Also, the enforcement of a two-child norm clashes with various constitutional provisions, say experts: Articles 14 and 15, ensuring equality before the law, Articles 39A and 46 safeguarding the rights of the disabled and marginalised, and Article 51(A), discouraging practices derogatory to the dignity of women.
Exclusion of Marginalised Women
As we have reported earlier here, population control measures are notorious for their disproportionate impact on women especially from marginalised communities. We cited studies by the government (2009) and researchers like Nirmala Buch (2005) which show that the two-child norm has led to a high proportion of disqualification among women and marginalised social groups. Both studies reveal that 80% of disqualified candidates belonged to SC, ST and OBC communities. Women constituted 41% of disqualification cases of elected representatives across 5 states in the study conducted by Buch.
In the case of the recent Assam initiative, such conditionalities will also limit the participation of women from SHGs , says Das. “One way of empowering these women was having SHGs which are not just about finance, but also safe community spaces for women. These are also spaces where fieldworkers and medical teams go and have conversations with women which can’t happen when there are men around. They will lose out on spaces where they can have solidarities,” she adds.
Implications for Women’s Health
Monjuwara Mullah, (38) a resident of Barpeta, who runs a co-operative society of women artisan workers, half of which comprises Bengali Muslim women, says that tying population control measures with women’s access to financial assistance will disproportionately affect those with little control over the number of children they bear.
“In char-chapori areas, most women have more than two children. And this number is not dictated by their wishes – most women here, who are domestic workers, or do farm work have no control over their bodies. Further, they have no knowledge of their reproductive rights or any awareness on what contraception to take. Heikhini mohila lahe lahe etiya aag bahi ase, kintu hothathkoi enekua decision tu mohila hokuluko’r uporot beya probhab pelabo (women who are breaking out of their marginalities, will be pushed further back in),” says Mullah.
Das, who has worked with the women in the char areas of Barpeta district in Assam, calls the state is blind to this ground reality. “Not only is there lack of awareness, many women are also actively discouraged by the religious clerics from using contraception. Even when ASHA workers come to counsel them, it is only oral contraceptives that they are interested in taking because their husbands don’t wear condoms. So while the actual burden of family planning falls on women, it is the state, which is deeply patriarchal, and the family, which is also patriarchal, that call the shots,” she says.
One of the repercussions of such policies is also the desperation to circumvent their rules, notes Mary John, professor at the Centre for Women’s Development Studies. “It will encourage more women to opt for sex-selection because when you are being pushed to have, say, only two children, and you already have a girl child, then the sex of that child becomes all the more important,” says John.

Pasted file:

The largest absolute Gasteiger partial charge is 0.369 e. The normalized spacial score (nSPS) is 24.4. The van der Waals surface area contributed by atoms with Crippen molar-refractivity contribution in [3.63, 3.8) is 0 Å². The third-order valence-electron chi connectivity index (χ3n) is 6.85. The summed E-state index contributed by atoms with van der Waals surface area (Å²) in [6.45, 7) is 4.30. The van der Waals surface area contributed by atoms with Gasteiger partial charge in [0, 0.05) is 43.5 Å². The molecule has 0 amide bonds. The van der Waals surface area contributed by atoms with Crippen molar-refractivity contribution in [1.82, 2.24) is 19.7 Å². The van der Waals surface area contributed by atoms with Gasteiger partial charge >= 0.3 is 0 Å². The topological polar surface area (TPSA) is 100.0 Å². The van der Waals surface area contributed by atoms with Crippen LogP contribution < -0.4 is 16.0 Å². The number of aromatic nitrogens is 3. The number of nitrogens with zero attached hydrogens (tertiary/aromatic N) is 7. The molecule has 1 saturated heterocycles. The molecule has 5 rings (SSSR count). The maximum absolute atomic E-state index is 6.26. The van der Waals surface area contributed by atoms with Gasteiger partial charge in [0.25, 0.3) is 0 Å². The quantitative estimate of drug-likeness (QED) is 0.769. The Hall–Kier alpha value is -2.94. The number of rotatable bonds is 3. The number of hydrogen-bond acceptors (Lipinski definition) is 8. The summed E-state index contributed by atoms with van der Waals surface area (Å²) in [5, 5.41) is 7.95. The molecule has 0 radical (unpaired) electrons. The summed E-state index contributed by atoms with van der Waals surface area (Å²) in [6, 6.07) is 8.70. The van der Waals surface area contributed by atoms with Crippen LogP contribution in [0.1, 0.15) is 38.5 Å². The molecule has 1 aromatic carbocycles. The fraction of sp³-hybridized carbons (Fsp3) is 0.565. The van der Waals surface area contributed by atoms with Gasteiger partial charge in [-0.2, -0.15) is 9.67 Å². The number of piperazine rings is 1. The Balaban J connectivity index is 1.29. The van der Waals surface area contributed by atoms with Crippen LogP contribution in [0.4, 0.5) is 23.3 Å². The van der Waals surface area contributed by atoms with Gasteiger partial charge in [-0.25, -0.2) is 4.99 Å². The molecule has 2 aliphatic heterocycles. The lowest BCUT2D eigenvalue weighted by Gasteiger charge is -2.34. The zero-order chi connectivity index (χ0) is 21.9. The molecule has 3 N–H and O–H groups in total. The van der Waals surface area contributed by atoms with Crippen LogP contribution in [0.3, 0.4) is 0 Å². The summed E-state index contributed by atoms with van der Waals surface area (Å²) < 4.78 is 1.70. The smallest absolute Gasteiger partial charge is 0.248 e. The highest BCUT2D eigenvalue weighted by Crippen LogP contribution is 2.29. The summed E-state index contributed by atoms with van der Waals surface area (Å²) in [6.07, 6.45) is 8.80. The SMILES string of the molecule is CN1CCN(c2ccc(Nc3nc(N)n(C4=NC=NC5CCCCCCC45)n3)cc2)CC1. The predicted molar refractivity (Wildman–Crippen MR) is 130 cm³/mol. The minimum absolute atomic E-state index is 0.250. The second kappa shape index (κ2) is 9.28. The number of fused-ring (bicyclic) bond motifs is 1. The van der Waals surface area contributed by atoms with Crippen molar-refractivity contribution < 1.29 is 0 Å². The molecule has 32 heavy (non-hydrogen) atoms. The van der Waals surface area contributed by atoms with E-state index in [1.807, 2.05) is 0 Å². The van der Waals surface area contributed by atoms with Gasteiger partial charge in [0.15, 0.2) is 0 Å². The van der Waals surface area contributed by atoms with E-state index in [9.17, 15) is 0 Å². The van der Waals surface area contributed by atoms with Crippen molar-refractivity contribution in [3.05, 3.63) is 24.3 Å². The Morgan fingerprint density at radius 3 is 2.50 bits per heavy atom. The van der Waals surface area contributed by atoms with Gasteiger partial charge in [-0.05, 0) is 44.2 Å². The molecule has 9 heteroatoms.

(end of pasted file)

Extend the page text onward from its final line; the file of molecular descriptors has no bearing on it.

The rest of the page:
Buch’s study that looked at five states in India, shows that sex-selective and unsafe abortions increased in those states that adopted the two-child policy. The move also saw men divorcing their wives to run for local body elections and families giving up children for adoption to avoid disqualification.
‘Structural Changes First’
The women associated with Mullah’s cooperative society who work on tailoring and kantha embroidery work have gained some degree of financial independence. “Aami mohila burok kiman kou, domestic violence hole police’k inform koribole, horute baccha biya nidibo, family planning koribo, kintu eibur mukhor kotha he – tar pora uluar loge loge heikhini akou hoye. Sorkare family planning kora aagote, rights’r uporot kaam koribo lagibo (we counsel women on various issues – from domestic violence, to child marriage to family planning. But counselling doesn’t work if we don’t address the fundamental problems at play. Before family planning, the government needs to focus on women’s access to rights),” she points out.
Sushila Sarkar (36), a domestic worker from Guwahati’s Christian basti and a part of an 15-member SHG group in her locality says that she is happy that the government is providing incentives based on the number of offspring. She belongs to an SC group, has three daughters, and her husband is a daily-wage earner. She can avail the scheme as per the guidelines of the scheme but she does not have a caste certificate.
“Neither I, nor my husband and three daughters have been able to get a caste certificate. Both of us are always working and have no time to go to seek it, nor do we know how to get one,” says Sarkar.
Mohan Rao, who has written extensively on the effects of population control measures writes in EPW that such norms police people instead of investing in welfare programmes: “The problem with these punitive approaches is both fundamental and pragmatic. Fundamentally, it represents a profound misunderstanding of the relationship between population and development. States that have successfully achieved demographic transition have done so by investing in social welfare programmes, not by manipulating fertility. In other words, population is the dependent variable, not the other way around.”